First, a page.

Updated: Sep 29
“Holy Spirit? Sounds scary and way too churchy.”
“Hearing God’s voice? People will think I’m losing my mind.”
“How would I know if I'm hearing God's voice or my own?”
“I think I’ll skip over this part since it’s so confusing.”
“I tell you the truth, anyone who believes in me will do the same works I have done, and even greater works, because I am going to be with the Father. You can ask for anything in my name, and I will do it, so that the Son can bring glory to the Father. Yes, ask me for anything in my name, and I will do it!
If you love me, obey my commandments. And I will ask the Father, and he will give you another Advocate, who will never leave you. He is the Holy Spirit, who leads into all truth. The world cannot receive him, because it isn’t looking for him and doesn’t recognize him. But you know him, because he lives with you now and later will be in you.
The other day I heard my kids talking to each other about Jesus. My 3yr old said, “Jesus lives in our hearts!” And my 6yr old said, “Yeah, that’s how he can learn [teach] us things all the time. We know things we didn’t know!”
When Jesus promised the Holy Spirit, he had big things in mind for us. The Holy Spirit descended onto the apostles like “a mighty windstorm.” We see the epic stories in Acts where the apostles utilized its power. Jesus even said that having the Holy Spirit is better than having HIM walking the earth. (John 16:7) So, if the Holy Spirit is our most intimate part of the Trinity (The Father/God, The Son/Jesus, and The Holy Spirit), why do we have so much confusion surrounding it? I remember, growing up in church, feeling such a comfort in my relationship with God. I didn’t really have a lot of questions. Sure, I didn’t know much, either. But I didn’t need to know. I didn’t analyze every inch of my faith. I just rested in the arms of Jesus. As I got older, I wanted to understand the details. I wanted to know things, like if evolution could exist in the same world as a creator God, or “where do we define the limits of sin?” and “how exactly does the Holy Spirit work?” I questioned if what I was hearing was my voice or the Holy Spirit’s, or even the enemy’s. I felt pretty clueless, and subpar in my faith because of my lack of answers. Why do we lose our childlike trust? Why do we insist on knowing everything? Didn’t we learn anything from Adam and Eve when it comes to seeking knowledge over relationship with God? Once we’ve broken the threshold from childlike to cynic, it’s a tough road going back. Almost impossible. So what’s a cynic to do?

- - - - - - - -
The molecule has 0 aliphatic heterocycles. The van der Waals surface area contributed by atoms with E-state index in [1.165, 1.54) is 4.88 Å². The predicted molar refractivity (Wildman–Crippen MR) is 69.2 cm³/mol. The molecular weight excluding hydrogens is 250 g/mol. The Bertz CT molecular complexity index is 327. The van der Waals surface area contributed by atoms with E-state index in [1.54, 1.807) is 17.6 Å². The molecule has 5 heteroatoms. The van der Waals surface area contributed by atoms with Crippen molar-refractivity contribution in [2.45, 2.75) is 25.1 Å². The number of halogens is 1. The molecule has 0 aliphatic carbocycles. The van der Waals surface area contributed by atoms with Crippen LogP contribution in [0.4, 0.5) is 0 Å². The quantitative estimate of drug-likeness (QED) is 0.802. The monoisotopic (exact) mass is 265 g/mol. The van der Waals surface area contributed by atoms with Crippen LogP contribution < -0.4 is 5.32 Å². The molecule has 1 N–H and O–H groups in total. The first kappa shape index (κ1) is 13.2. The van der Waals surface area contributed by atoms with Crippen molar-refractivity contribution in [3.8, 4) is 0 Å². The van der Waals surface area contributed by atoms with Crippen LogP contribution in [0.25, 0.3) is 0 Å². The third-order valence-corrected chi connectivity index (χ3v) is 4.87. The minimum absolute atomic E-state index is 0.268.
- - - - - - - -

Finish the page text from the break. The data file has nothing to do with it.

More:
Once we’ve broken the threshold from childlike to cynic, it’s a tough road going back.
In Francis Chan’s Basic series, he talks about the Holy Spirit and how it was supposed to change everything, and yet we don’t seem to see that happening in the lives of people who call themselves Christians today. We don’t see people casting out demons or healing the sick. He thinks part of that has to do with the control we hold over everything in our faith lives. We control and plan church services down to the minute, we meet in groups and have planned, orderly discussions, and we often get in a routine of how we pray. But the Holy Spirit doesn’t operate on formulas. Francis had the idea that if we let go of control and allow ourselves to experience the Holy Spirit rather than try to force its hand, we will enable ourselves to be more clearly guided, and we can feel its power in our lives. It will be like waiting for a wave to come so we can hop on and surf. We can’t create the wave, or plan the timing, we just jump on and let it happen to us. We just need to recognize it and know when to get on. Author and editor Rick Lawrence likened this idea to holding out a catcher’s mitt and waiting for the Holy Spirit to pitch something to you. You have to be in the right position and posture to receive it. You can’t be looking off into the crowd or at 1st base. You need to be laser focused on the pitcher, ready to receive what he has for you.